The webinar is a no cost event for attendees and will appear live on Wednesday, March 10 at 9:00am CST. Readers can learn more about the event and register here MetalMiner Perspectives: Q2 Aluminum & Stainless Steel Market Update

About TW Metals: TW Metals has a leading position in the specialty metals market. TW stocks and processes pipe, tube, bar and rod in stainless, aluminum, alloy and carbon, as well as a variety of high alloys such as nickel and titanium. Headquartered in Exton, Pennsylvania, TW has a large distribution network in the U.S. as well as Europe and Asia.

We hope you can join us!

–Lisa Reisman

From a major slump in both demand and prices just 12 months ago, aluminum has made an amazing recovery. All the more amazing because at the same time as achieving a near doubling in price, inventory levels have also doubled since late 2008. Prices have increased more than many forecasters anticipated 12 months ago as both Chinese demand and the squeeze on physical availability by long term finance deals have combined to create a false scarcity of material in a market in surplus.

Back in late 2008, we wrote a research report for a major US industrial manufacturing client in which we made the following prediction for aluminum prices:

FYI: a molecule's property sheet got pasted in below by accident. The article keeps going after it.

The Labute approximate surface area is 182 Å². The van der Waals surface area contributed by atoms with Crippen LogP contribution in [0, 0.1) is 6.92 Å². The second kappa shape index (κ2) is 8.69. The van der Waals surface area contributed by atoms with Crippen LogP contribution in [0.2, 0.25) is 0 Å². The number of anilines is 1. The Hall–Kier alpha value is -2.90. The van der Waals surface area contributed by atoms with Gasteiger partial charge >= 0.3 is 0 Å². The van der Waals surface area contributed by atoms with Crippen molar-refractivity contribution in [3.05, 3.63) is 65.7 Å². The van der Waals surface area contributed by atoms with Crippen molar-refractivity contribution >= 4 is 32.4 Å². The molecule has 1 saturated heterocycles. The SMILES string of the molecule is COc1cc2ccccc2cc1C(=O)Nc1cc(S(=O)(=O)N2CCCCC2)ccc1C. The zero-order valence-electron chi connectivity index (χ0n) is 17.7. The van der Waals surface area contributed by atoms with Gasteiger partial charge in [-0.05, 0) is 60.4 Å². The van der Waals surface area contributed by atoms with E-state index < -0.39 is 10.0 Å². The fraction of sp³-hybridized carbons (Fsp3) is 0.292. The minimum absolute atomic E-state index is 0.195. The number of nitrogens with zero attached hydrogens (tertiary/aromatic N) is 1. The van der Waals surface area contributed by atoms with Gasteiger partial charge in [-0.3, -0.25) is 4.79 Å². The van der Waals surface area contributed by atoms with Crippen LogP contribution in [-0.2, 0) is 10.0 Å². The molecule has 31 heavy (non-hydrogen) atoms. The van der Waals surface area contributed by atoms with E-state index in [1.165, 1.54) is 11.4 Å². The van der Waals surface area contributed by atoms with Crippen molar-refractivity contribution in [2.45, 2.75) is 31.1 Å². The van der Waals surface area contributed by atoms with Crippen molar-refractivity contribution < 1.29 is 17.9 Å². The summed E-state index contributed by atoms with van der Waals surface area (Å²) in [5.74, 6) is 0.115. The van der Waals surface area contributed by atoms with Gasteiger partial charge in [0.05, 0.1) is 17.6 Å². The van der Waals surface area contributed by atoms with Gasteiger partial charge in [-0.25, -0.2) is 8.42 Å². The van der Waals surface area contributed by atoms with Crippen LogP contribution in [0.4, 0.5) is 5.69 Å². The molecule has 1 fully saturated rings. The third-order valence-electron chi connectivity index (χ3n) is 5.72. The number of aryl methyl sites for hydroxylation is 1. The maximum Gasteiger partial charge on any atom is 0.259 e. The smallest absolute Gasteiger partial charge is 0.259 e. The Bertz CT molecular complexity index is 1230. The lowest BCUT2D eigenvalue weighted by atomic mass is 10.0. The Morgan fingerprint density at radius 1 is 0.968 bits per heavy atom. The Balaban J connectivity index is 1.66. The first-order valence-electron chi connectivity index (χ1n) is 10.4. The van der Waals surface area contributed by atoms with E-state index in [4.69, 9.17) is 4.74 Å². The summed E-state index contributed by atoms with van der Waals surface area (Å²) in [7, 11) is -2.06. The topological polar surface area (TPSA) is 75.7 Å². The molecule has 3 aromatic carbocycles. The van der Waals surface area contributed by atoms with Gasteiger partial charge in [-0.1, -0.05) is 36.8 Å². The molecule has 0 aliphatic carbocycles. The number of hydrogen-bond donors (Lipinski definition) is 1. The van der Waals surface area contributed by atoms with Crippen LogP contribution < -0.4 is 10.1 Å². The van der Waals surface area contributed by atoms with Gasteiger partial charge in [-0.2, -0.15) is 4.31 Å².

Source: MetalMiner Research

A little over a year later, we pulled out the report to see how our predictions compared to reality and the median prediction matched prices at the beginning of January 2010. Naturally we have seen some volatility either side of that line along the way with the dip in early 2009 as the most severe. But once calm returned after the panic of early 2009, the price moved back to our trend line by mid-year.

A range of factors has influenced and will continue to influence the market going forward. These factors include: inventory levels, production costs, market supply and demand but also the activities of investors in the exchange traded commodities markets and the ongoing economics around long term financing deals. As consumer of 39% of the world’s aluminum, China will play an integral part of this mix.

MetalMiner’s 2010 aluminum price perspective series provides additional insight into the aluminum market. The report includes a detailed analysis of input costs, a one year forecast (similar to the chart above), a deeper dive into the dynamics behind supply and demand as well as a section outlining the key road signs to watch throughout the year.